Married men have been receiving scam letters accusing them of cheating, threatening to expose their alleged affairs unless they send Bitcoin.
The letter said they had “evidence of the infidelity” and asked for thousands of dollars in the cryptocurrency.
“This is a quite prevalent scam we're seeing on a weekly basis,” said Brendan McHugh, a member of the District Attorney's computer crime taskforce.
It appears that certain locations are being targeted based on high incomes or notoriety, said Paul Stephens, a spokesperson with the Privacy Rights Clearinghouse.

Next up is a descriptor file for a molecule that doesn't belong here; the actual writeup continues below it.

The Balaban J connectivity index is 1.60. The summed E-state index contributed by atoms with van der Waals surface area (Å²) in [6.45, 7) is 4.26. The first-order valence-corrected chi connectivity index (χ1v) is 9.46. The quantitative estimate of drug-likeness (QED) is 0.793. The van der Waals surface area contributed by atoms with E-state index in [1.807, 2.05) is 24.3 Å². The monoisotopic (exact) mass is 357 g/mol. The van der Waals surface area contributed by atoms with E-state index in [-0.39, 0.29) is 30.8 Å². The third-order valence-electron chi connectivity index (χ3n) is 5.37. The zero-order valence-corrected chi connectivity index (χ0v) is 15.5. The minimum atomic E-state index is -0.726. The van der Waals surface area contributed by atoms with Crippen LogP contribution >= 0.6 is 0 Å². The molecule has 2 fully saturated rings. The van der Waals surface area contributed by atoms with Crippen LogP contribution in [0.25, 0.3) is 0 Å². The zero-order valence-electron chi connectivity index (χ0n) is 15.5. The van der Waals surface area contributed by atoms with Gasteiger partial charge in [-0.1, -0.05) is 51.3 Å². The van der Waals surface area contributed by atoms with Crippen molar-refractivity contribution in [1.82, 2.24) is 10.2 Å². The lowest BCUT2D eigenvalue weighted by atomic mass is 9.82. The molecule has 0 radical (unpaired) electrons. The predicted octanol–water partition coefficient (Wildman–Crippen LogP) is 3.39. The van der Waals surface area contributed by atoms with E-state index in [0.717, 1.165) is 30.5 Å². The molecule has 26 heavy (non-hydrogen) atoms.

Specific information about you may be used in the letter, said McHugh. It’s likely the scammers collected this information from a data breach.
Similar scams have happened in the past, said the San Diego District Attorney’s office. However, Bitcoin makes tracing the scammers difficult.
Some of the letters even had detailed instructions on how to send the scammers Bitcoin.
Josh Bernoff was one man who received a letter, but he said he had nothing to hide, refusing to send the money.
Anyone who believes they have received a Bitcoin blackmail letter should alert the United States Postal Inspection Service at (877) 876-2455 or file a complaint online.